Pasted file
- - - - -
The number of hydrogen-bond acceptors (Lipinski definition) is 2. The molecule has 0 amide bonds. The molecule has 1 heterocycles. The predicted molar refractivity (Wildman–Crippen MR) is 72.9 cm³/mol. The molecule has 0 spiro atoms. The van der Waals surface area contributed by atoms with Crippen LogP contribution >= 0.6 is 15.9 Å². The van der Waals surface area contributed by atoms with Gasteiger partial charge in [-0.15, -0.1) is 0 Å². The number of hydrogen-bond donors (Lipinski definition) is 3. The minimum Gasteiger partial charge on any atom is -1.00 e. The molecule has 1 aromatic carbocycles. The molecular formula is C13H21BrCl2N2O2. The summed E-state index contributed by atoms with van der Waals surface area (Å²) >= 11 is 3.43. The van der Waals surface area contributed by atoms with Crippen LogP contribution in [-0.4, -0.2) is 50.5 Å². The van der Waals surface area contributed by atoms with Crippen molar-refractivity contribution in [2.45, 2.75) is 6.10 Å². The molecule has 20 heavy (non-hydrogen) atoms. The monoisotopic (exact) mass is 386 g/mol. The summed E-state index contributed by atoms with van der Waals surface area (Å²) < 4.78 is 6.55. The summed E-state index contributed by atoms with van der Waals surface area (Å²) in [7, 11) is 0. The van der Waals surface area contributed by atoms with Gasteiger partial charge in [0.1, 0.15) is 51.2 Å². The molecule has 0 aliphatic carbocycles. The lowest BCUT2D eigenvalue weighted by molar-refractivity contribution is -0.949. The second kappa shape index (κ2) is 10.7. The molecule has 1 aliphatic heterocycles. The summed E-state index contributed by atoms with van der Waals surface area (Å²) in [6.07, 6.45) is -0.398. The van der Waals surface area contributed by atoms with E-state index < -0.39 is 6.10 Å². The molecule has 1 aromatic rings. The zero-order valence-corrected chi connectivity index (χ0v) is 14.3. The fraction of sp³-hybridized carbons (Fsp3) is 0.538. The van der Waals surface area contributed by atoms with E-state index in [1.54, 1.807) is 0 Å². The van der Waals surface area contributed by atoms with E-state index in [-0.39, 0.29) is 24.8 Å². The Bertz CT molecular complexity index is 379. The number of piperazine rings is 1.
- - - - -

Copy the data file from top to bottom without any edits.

The number of hydrogen-bond acceptors (Lipinski definition) is 2. The molecule has 0 amide bonds. The molecule has 1 heterocycles. The predicted molar refractivity (Wildman–Crippen MR) is 72.9 cm³/mol. The molecule has 0 spiro atoms. The van der Waals surface area contributed by atoms with Crippen LogP contribution >= 0.6 is 15.9 Å². The van der Waals surface area contributed by atoms with Gasteiger partial charge in [-0.15, -0.1) is 0 Å². The number of hydrogen-bond donors (Lipinski definition) is 3. The minimum Gasteiger partial charge on any atom is -1.00 e. The molecule has 1 aromatic carbocycles. The molecular formula is C13H21BrCl2N2O2. The summed E-state index contributed by atoms with van der Waals surface area (Å²) >= 11 is 3.43. The van der Waals surface area contributed by atoms with Crippen LogP contribution in [-0.4, -0.2) is 50.5 Å². The van der Waals surface area contributed by atoms with Crippen molar-refractivity contribution in [2.45, 2.75) is 6.10 Å². The molecule has 20 heavy (non-hydrogen) atoms. The monoisotopic (exact) mass is 386 g/mol. The summed E-state index contributed by atoms with van der Waals surface area (Å²) < 4.78 is 6.55. The summed E-state index contributed by atoms with van der Waals surface area (Å²) in [7, 11) is 0. The van der Waals surface area contributed by atoms with Gasteiger partial charge in [0.1, 0.15) is 51.2 Å². The molecule has 0 aliphatic carbocycles. The lowest BCUT2D eigenvalue weighted by molar-refractivity contribution is -0.949. The second kappa shape index (κ2) is 10.7. The molecule has 1 aliphatic heterocycles. The summed E-state index contributed by atoms with van der Waals surface area (Å²) in [6.07, 6.45) is -0.398. The van der Waals surface area contributed by atoms with E-state index < -0.39 is 6.10 Å². The molecule has 1 aromatic rings. The zero-order valence-corrected chi connectivity index (χ0v) is 14.3. The fraction of sp³-hybridized carbons (Fsp3) is 0.538. The van der Waals surface area contributed by atoms with E-state index in [1.54, 1.807) is 0 Å². The van der Waals surface area contributed by atoms with E-state index in [-0.39, 0.29) is 24.8 Å². The Bertz CT molecular complexity index is 379. The number of piperazine rings is 1.